|This page is a text version of the RM of Rhineland History Book. You can purchase a PDF copy of the book in our online store. The PDF copy is an exact page by page representation of the original book. This text version has been reformated for the web and contains text recognition mistakes. These mistakes do not appear in the purchased version. The purchased version also includes each image in the original book.|
Page Index of the RM of Rhineland History Book
Previous - Page 45 or Next - Page 47
clerical influence from the start. More and more the Reinlaender Church or Old Colony ministry came to be involved in disciplining members who did not co-operate in colony decisions.
The ultimate method of social control was the use of the ban or the excommunication of church members. In the struggle to retain the open-field village system and during the dispute over the introduction of municipal government, members who left the village or participated in municipal affairs after 1884 were excommunicated from the Church. The frequent and at times petty use of this method of discipline lessened its effectiveness as excommunicated members simply joined the Bergthaler Church and other villagers still associated with banned members. IS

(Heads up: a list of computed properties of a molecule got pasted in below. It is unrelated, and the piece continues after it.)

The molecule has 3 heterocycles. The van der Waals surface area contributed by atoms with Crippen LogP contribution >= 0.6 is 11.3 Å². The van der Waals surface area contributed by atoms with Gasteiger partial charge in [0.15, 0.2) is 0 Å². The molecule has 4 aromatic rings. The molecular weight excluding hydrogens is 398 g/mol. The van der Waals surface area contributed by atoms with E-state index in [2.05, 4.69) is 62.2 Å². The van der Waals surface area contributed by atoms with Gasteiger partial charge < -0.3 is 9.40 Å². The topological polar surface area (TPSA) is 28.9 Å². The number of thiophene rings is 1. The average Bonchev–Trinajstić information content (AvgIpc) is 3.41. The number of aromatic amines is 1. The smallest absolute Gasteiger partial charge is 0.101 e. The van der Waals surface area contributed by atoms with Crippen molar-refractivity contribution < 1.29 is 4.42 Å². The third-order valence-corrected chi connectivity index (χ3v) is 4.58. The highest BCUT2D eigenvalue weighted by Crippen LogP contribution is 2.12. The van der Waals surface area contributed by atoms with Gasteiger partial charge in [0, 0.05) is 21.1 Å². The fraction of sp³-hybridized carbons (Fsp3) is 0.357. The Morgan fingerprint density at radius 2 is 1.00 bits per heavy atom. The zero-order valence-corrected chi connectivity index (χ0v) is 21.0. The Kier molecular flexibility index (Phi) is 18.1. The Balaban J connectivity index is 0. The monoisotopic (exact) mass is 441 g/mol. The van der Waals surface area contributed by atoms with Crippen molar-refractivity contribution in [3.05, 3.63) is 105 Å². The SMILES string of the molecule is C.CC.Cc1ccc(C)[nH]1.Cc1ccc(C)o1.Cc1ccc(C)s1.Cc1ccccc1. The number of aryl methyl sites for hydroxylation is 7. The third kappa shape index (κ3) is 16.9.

Rules multiplied to cover minute details of daily life and many rules were simply sidestepped. One example of this concerned the introduction of bicycles onto the West Reserve. A bicycle owner was not allowed to become a member of the Reinlaender or Old Colony Church, so those wishing to join the church gave their bicycles away to friends or relatives. After baptism the bicycle was taken back and the Church member continued to use it. 19
In spite of these defections and evasions, the Church's power of excommunication made it, for many years, the supreme authority in the settling of disputes and regulating social conduct. This was reflected in the social stratification, with the bishops and ministers at the top of Mennonite society. On the second rung of the social ladder were the members of the village government who were the connection between the secular and the religious in the village. These village leaders ultimately derived their power from the beliefs of the church. Below them were the ordinary farmers of the village and at the bottom were the Anwohner or landless.
The church was not only involved in colony government, but was the basis of many of the Mennonite social institutions. One such carry over from Russia to Manitoba was the Brandordnung or Fire Insurance. It was organized by region and church. Each central administration was headed by the Brandaeltester, district fire chief, with each village having a Brandschulze and three assessors. It was compulsory to insure one half of the assessed value and permissible to insure up to two-thirds of the assessed value.
Among the Old Colony each member was obliged to have a long fire hook, ladder and lantern and to make sure that the chimney was kept